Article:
“Buffy the Vampire Slayer” was my childhood obsession. In middle school, my sister and I owned all the box sets and memorized episodes word for word.

“Buffy” has long been touted as a feminist cult classic. Joss Whedon, the show’s creator, explained, “The very first mission statement of the show was the joy of female power: having it, using it, sharing it.” Enter Buffy — a petite blonde girl with a destiny: to fight vampires with supernatural strength and save the world from annihilation.

It is easy to forget how radical “Buffy” actually is: In a world of supernatural evil, the biggest baddest-ass of all is a tiny blonde girl. She saves the world. Repeatedly. That’s pretty awesome.

But there are some major drawbacks to the show’s feminist message. It plugs a late ’90s, Spice Girls-esque brand of girl power, a cutesy but fundamentally weak showing of female strength in a patriarchal world. All of the women are traditionally thin and beautiful. Many of Buffy’s relationships with men are violent and brutal. And Buffy is emotionally uncomplex.

As a result, social commentary on sexism is there, but fleeting. The show chooses to depict a single feminist protagonist rather than a real-life society that distinctly limits the agency of women. While there is a place for female role models like Buffy and Rory Gilmore, she can’t tell the whole story.

Two current television shows have more interesting feminist messages than “Buffy” or “Gilmore Girls.” “Mad Men” and “The Tudors” depict the nuanced give-and-take of power between the genders that has existed throughout history.

At first, these shows seem undeserving of the appellation feminist. They both depict decidedly male worlds, and there are more naked women on the “The Tudors” than in the Moulin Rouge. But these shows express feminist ideals by depicting how sexism actually manifests itself: as inconsistent and subtle discrimination that pervades most aspects of life.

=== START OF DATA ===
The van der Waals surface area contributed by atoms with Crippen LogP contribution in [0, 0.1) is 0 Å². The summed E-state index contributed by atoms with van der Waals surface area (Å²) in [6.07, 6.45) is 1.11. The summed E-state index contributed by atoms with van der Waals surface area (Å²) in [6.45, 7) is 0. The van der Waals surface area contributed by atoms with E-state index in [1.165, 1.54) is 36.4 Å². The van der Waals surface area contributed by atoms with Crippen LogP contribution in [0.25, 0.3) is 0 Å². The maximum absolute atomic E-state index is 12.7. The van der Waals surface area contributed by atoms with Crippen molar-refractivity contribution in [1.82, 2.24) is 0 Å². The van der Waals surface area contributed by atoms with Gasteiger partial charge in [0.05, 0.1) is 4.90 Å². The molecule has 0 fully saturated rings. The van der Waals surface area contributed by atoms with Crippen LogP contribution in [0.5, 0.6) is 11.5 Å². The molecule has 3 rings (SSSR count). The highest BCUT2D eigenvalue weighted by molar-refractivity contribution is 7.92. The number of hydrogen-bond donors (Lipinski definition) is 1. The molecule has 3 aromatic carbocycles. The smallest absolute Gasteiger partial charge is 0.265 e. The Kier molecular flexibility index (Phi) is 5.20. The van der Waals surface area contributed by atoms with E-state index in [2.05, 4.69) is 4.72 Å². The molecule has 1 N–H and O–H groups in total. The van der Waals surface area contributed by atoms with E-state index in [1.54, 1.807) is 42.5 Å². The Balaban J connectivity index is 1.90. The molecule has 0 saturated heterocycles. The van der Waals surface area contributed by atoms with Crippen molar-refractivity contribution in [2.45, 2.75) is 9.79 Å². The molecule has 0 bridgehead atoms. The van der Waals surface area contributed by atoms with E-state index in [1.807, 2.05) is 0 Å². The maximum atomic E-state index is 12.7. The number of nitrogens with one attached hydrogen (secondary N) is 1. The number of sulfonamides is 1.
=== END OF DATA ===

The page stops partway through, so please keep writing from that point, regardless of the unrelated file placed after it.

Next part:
“Mad Men” centers on Don Draper, an extremely talented ad man in the 1960s with complex relationships to his past, work and family. He works for Sterling Cooper, a New York ad agency; he smokes; he cheats; he is hardly an exemplary husband. While Don gets drunk in the city, his suffering wife Betty stays at their home in Ossining, raising the children and preparing meals. She is miserable, and we know it. We see her, however, as a full character struggling, as her husband is, with the social forces of the 1960s.

The women of Sterling Cooper, with one exception, are sexually objectified typists and secretaries. But they have stories too. Joan, the voluptuous and authoritative head secretary micromanages the lives of her bosses. Years before date rape is legally defined, we see her raped by her fiancée on Don’s office floor. We are forced to understand the realities of that time period: Fighting back wasn’t an option like it would be for Buffy.

Though set many centuries before in the court of Henry VIII, “The Tudors” uses the same power of representation.

The female characters are, for the most part, sex objects flinging their beautiful, toned, un-poxed bodies at King Henry. But their place in the show is not only to draw adult viewers, but also to depict the difficulty of negotiating agency as a woman in Tudor England. Catherine of Aragon is cast aside when Henry tires of her. Anne Boleyn manipulates Henry but is just a pawn in her father’s game to gain power and is beheaded when she is unable to produce a male heir. Henry sells his young sister into marriage with the aged Portuguese king.

These shows don’t sugarcoat or try to justify the chauvinism of the 1500s or 1960s. They show it as a part of the struggle of daily life. Almost no women on “The Tudors” have a truly free and triumphant moment. This consistent showing of female “defeat,” however, just illustrates how hard it was to be a woman in the court of Henry VIII. By 1960, some things have changed. The female characters, sometimes subtly, rise beyond their prescribed gendered roles: Behind the chain-smoking ad men on “Mad Men” is a group of women writers, a rarity in Hollywood television even nowadays. However, we’re still reminded regularly enough that life for a woman in the 1960s is far from perfect.

This feels appropriate in a historical setting. We find it easier to sympathize with women who tried to carve out a place from themselves in historical periods we can easily classify as sexist. It allows us to forget about the way sexism shapes the world we live in today. We can just cringe when Anne is executed or Joan is raped and be glad we don’t live then.

Similarly, shows like “Friday Night Lights” and “The Sopranos” that depict woman negotiating the subtleties of the present day, set themselves in culturally distinct spheres: the world of Texas high school football and that of the New Jersey mob.

There isn’t a television show about the plight of a female associate professor struggling to make tenure in a male-dominated academic world. Or a woman working for J.P Morgan in 2010 who gets pregnant and struggles to regain her status. Or the woman working in a factory for unequal pay and unable to sue because the statute of limitations has run out.

Maybe that’s the next step we are just too scared to take.

Kathryn Olivarius is a junior in Branford College. Contact her at kathryn.olivarius@yale.edu.